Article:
Yes, the road.

Yes, the road.
Eagle Nest, New Mexico. “People like to drive because driving is actually and symbolically an almost perfect mechanism for escape…there is probably no human being who does not have troubles, real or imagined, from which he at times feels the need to flee.” George R. Stewart.


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Brooklin, Maine, United States
We own a 1975 GMC Sierra Grande 15 in Maine and a 1986 Chevrolet Custom Deluxe 10 in West Texas. Also a pair of 1997 Volvo 850 wagons. Average age in the fleet is 28 years--we're recycling. I've published 3 novels: THE LAW OF DREAMS (2006), THE O'BRIENS (2012), and CARRY ME (2016). Also 2 short story collections: NIGHT DRIVING(1987) and TRAVELLING LIGHT (2013). More of my literary life is at I was a Fellow at the Netherlands Institute for Advanced Study for 2012-13. I'm an adjunct professor at Colorado College and in the MFA program at Queens University of Charlotte. In 2015-16 I was a Fellow at Harvard University's Radcliffe Institute for Advanced Study. The Autoliterate office is in Car Talk Plaza in Harvard Square, 2 floors above Dewey Cheatem & Howe. SUBSCRIBE TO THE AUTOLITERATE DAILY EMAIL by hitting the button to the right.

Saturday, February 16, 2013

Mercury M-3 Truck!

I'm on a book tour in eastern Canada, promoting my new novel, THE O'BRIENS, which is out in Canada this month (but not until March 2012 in the U.S., when Pantheon publishes the American edition). Of course I have been keeping an eye out for trucks, and came across this gorgeous machine in Grand Pre, Nova Scotia.

It's a 1951 Mercury M-3 1-ton pickup: original, unrestored, Canadian. From April 1946 until March 23, 1968 Mercury trucks were built and sold in Canada.  They are rebadged versions of Ford Trucks, often with better interior appointments and more options.  Sizes range from the basic M-1/M-100 personal pickup and panel delivery to heavy-duty dump trucks and semis.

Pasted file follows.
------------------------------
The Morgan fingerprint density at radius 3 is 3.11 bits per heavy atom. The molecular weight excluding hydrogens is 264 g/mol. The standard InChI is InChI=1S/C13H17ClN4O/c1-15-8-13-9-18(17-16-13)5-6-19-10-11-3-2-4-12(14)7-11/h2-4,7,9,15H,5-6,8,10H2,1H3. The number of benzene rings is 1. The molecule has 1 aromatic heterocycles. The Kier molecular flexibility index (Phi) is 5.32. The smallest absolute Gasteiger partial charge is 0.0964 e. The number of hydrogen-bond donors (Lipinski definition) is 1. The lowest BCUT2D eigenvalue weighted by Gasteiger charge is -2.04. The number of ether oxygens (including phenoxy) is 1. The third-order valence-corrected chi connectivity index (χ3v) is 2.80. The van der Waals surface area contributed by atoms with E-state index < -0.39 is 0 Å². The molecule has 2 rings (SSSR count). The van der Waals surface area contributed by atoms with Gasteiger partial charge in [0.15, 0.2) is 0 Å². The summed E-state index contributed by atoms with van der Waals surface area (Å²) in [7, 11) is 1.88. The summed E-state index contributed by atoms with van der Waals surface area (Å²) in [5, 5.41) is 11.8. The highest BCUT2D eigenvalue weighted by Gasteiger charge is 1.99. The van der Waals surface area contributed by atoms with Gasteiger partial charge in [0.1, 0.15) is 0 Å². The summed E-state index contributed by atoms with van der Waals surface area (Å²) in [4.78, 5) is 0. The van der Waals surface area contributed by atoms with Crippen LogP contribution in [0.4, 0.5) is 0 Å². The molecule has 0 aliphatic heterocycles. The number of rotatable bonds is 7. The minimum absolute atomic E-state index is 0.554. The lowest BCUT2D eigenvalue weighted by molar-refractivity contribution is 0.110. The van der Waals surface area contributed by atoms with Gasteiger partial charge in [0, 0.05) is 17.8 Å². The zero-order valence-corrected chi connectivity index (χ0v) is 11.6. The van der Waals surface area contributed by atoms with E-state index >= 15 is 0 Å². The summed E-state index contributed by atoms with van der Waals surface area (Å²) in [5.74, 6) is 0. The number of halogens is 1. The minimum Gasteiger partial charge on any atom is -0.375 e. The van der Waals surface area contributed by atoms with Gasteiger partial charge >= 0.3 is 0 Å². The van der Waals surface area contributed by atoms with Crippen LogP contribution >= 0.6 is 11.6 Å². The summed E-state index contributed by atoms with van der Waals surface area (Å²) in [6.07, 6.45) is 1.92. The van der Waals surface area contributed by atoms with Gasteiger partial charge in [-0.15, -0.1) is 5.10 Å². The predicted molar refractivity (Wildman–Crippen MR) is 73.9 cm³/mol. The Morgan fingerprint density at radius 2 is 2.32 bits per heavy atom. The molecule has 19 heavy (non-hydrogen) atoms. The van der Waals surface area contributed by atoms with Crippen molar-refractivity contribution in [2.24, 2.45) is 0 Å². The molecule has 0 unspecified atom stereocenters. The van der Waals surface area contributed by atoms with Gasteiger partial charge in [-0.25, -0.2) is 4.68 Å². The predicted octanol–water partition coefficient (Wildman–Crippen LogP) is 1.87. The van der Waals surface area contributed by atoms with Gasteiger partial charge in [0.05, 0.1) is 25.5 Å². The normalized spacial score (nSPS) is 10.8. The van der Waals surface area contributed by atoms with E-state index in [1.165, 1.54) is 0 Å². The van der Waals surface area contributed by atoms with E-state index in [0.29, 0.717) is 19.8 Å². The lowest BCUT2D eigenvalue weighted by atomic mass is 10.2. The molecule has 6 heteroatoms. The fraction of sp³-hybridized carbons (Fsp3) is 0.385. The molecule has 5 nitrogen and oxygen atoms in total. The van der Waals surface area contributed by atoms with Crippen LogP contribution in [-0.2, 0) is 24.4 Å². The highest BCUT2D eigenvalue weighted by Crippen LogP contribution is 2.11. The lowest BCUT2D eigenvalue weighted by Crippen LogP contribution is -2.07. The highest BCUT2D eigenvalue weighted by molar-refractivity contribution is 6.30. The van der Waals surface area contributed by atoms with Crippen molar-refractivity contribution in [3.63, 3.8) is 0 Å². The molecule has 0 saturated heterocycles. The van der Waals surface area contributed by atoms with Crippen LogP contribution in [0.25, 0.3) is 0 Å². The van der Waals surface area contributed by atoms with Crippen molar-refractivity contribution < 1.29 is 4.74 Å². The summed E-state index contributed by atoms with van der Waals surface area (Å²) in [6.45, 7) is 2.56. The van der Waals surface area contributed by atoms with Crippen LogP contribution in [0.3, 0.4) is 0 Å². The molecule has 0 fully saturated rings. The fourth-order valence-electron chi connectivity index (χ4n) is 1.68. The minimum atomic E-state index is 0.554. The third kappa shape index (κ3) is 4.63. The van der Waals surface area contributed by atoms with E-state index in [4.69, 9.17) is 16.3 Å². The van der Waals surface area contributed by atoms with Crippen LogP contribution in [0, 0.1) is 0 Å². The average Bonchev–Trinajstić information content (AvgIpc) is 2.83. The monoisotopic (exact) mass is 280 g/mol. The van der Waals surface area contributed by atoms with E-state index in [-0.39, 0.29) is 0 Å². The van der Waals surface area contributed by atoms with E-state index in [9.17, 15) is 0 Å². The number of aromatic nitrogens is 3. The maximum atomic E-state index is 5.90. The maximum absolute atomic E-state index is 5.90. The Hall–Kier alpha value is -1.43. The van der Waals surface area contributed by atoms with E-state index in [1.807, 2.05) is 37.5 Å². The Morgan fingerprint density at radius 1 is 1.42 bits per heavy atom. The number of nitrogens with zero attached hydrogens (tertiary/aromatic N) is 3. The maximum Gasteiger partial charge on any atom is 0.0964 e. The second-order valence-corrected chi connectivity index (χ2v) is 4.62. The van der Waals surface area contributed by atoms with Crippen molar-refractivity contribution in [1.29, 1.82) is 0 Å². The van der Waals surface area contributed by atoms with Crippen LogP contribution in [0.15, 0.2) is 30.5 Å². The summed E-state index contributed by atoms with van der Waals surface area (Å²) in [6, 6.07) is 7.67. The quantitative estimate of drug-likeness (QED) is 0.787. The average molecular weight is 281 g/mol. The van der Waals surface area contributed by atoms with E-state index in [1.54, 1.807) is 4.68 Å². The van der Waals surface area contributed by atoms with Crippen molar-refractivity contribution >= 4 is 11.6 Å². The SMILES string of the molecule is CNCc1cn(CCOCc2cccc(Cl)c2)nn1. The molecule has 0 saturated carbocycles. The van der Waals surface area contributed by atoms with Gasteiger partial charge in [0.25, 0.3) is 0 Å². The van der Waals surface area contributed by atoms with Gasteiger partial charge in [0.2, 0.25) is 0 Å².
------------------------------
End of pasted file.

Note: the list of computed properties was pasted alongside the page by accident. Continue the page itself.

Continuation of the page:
Canadian truck buyers always had a choice of two nameplates on the Fords built in Canada. Because smaller Canadian towns had either a Ford-Monarch or Lincoln-Mercury-Meteor dealer, but not both, the L-M-M network got the Mercury truck. 
      If you follow this blog you may know that Autoliterate has a thang for Ford trucks of this era: see the posts "Trucking With Basha" and Henry with the F-2, featuring a robin's-egg-blue West Texas F-2.
      We came across this truck on a sunny summer day, 

 parked beside a mid-19th century frame house at Grand Pre, near Wolfville, N.S. Wilhelmus Peters, the Nova Scotia farmer who owns the truck, is restoring the house. 

             The M-3 is pretty much all original and spent most of its life on the high, dry plains of southern Saskatchewan, where Wilhelmus found it last year. He had it shipped to Nova Scotia. It has the original flathead V8, and everything works. About the only thing not original is the chrome front grill. 
              These trucks all came from the factory with fenders painted black: if you wanted them the same color as the body, you had to pay a little more.

           Here's a link to a youtube video of a 1952 Mercury M-3 that was sale in Saskatchewan a few years back. To learn more about the Mercury trucks, go to the winged messenger website.


  1. Wonderful - I have a 1960 chevy that is still a working farm truck. Once the farm is sold, then I will restore the truck.

  2. I too have a 51 mercury truck from sask., completely restored M5,rack truck with dump body 2spd rear axle green with black fenders,Ialso own a 1939 p.u, 1938 deluxe sedan.1956 p.u.,1972 GT ranchero, and lastly a 1985 f150 salvaged from the ravages of feild gras rot, all but the '85 have had body off restoration. one more project for "this old ford lovin man" peter m at